France travel: No plans to review acceptance of UK’s Indian vaccine
However, it is not clear how vaccination with Covishield - of which the UK is reported to have ordered five million doses - will be identified at the French border
France has ruled out accepting India’s Covishield vaccine – thought to have been widely used in the UK – unless the European Medicines Agency (EMA) authorises it.
It comes as several EU countries are said to be accepting it as an approved vaccine allowing potentially easier travel rules. The Irish government states, for example, on its website that it will accept it as an authorised vaccine for travel rules.
A French Health Ministry spokeswoman confirmed today that France has no unilateral plans to accept the Indian-made vaccine, which UK vaccination certificates list as being AstraZeneca (or its brand name Vaxzevria) despite it not actually being made by AstraZeneca.
It is made on licence by AstraZeneca, and is said to use the same process as for the official AstraZeneca product. It is not authorised by the EMA yet because the Indian makers did not specifically ask for this previously. This is thought to be because the product was aimed more at markets outside the EU, such as Africa.
Makers Serum Institute of India now say they have applied for EMA approval and that this is thought to take around a month, a leading Indian daily newspaper Hindustan Times reported yesterday. The Connexion has asked the company and EMA to confirm this.
The EU’s Digital Covid Certificate travel scheme officially launched on July 1, aiming to facilitate travel around the bloc. As part of the system, people can use proof of vaccination by the four EMA-approved vaccines when travelling as an alternative to a Covid-19 test. Covishield is not considered an accepted vaccine for this.
France, and most EU countries, are also refusing to accept Covishield as proof of full vaccination for those arriving from outside the EU, for purposes of bypassing restrictions such as ‘essential reasons’ rules or quarantines.
Some nine EU/EEA states are reported by Indian foreign ministry sources to be accepting it based on its acceptance by the World Health Organisation (WHO). India is asking that more individual EU countries consider doing this.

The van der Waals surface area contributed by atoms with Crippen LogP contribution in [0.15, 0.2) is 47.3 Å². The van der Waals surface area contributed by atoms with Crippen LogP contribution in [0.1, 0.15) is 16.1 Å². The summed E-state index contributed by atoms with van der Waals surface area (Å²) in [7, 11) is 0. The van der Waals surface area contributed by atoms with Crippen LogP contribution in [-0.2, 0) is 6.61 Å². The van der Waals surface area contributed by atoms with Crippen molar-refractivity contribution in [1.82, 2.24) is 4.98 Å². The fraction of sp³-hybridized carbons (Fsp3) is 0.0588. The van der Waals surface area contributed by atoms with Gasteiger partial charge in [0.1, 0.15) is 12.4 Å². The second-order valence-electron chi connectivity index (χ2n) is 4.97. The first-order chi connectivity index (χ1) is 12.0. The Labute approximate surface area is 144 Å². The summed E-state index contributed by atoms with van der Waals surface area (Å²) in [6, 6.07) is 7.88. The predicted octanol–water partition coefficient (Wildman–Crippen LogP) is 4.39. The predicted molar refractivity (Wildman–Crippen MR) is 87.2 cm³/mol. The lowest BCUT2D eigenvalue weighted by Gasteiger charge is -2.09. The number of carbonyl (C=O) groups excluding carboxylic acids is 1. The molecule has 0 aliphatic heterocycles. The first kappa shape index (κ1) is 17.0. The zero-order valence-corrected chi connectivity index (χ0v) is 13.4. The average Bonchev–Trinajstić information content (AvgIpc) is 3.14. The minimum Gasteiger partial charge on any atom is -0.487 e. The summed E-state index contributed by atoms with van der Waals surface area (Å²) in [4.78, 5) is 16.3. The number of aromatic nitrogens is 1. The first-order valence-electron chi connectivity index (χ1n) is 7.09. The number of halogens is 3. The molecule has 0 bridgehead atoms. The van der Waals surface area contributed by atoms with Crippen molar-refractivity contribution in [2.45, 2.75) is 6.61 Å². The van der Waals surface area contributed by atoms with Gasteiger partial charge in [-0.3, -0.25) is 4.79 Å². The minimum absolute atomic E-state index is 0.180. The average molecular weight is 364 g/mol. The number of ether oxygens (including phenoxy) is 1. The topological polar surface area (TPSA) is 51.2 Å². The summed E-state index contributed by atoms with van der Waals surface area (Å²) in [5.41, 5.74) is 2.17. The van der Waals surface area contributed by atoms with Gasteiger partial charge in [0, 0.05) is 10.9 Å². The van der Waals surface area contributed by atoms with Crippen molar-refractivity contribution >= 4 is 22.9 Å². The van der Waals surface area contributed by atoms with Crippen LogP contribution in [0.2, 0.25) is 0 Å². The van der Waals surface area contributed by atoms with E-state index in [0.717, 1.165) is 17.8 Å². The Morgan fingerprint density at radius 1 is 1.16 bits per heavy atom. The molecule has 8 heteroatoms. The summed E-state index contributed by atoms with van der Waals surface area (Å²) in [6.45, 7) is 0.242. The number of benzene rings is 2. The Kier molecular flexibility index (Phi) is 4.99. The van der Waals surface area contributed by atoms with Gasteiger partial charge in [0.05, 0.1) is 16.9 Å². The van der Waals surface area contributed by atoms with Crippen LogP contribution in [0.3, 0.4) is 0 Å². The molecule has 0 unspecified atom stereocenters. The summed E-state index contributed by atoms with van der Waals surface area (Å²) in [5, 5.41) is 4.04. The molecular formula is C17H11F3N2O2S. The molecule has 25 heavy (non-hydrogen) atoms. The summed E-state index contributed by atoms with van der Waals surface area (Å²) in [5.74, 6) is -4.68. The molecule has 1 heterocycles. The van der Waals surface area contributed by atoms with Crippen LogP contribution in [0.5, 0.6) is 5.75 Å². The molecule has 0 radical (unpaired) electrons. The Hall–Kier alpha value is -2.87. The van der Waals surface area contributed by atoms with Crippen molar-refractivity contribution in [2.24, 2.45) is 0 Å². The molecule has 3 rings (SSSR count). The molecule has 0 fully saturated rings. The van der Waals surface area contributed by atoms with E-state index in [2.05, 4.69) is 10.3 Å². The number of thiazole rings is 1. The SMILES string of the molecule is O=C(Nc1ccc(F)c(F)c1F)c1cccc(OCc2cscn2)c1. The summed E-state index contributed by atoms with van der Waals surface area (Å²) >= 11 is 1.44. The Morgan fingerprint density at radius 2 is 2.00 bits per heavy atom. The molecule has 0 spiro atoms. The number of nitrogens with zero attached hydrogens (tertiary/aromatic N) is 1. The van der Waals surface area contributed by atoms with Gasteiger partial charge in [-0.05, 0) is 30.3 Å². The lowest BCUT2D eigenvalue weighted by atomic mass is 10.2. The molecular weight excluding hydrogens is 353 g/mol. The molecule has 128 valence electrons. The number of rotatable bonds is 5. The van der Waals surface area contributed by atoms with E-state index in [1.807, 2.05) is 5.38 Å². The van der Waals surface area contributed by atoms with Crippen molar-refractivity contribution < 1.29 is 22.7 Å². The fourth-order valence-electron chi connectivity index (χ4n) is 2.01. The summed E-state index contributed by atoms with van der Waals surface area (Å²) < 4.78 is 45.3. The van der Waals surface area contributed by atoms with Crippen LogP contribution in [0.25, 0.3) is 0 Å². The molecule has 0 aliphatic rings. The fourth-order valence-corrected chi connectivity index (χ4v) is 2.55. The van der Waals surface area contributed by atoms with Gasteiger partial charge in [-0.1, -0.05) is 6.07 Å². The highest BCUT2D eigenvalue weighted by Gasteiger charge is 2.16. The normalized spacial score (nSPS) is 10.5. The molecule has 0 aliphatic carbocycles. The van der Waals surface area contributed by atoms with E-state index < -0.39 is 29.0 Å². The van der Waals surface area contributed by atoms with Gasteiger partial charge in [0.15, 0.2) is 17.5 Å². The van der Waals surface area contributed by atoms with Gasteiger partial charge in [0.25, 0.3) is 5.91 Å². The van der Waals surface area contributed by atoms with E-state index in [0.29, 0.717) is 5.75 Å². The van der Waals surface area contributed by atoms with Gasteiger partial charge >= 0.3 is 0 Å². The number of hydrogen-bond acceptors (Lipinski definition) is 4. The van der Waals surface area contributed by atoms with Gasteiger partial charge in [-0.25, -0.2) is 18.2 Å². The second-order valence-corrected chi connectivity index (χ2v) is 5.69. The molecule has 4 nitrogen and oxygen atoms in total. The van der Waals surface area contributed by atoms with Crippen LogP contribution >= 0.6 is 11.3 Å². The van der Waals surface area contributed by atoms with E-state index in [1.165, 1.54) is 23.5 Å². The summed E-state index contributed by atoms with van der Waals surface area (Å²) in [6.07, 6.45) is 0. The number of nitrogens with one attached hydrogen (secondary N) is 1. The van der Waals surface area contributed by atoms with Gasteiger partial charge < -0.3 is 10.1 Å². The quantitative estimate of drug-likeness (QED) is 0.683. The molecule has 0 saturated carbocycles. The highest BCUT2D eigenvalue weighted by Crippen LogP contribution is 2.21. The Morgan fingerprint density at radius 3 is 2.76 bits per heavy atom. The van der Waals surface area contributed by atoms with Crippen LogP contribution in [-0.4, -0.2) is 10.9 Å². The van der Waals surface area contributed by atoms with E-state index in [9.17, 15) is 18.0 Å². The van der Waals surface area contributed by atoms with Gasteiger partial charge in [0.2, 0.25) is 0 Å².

This is confirmed officially, for example, on a government website for Ireland, one of the countries cited.
A French Health Ministry spokeswoman said: “France strictly only accepts vaccines that are authorised by EMA, which does not include this one, so it’s a European decision and you would have to ask EMA. We are in alignment with decisions taken at that level.
“It will change for us if it changes at the European level.”
Doubt remains however as to how travellers who have had one or more doses of the Indian vaccine will be identified on arrival in France.
The main way of spotting a vaccination with Covishield is reportedly by identifying a relevant ‘batch’ number, as the name ‘Covishield’ does not usually appear on certificates.
Batch numbers are shown on British vaccination certificates and in the NHS App application, which is stated by the French Consulate in London to be acceptable for proof of vaccination for entry to France.
The spokeswoman said border officials will look for the name, however she could not confirm if they will also be looking at batch numbers. She said she would check this element.
The Connexion has also asked several leading travel companies if they will be checking travellers’ certificates, including batch numbers, before travel, and telling those vaccinated with Covishield that it is not accepted by France.
So far only Eurostar has responded, saying staff are not checking certificates and are leaving this to French border officials. However in the case of Eurostar both UK and French border checks are done before departure, a spokesman said.
It is not known exactly how many people in the UK have received a Covishield vaccination but it is widely reported in the British media that the UK ordered five million doses earlier this year.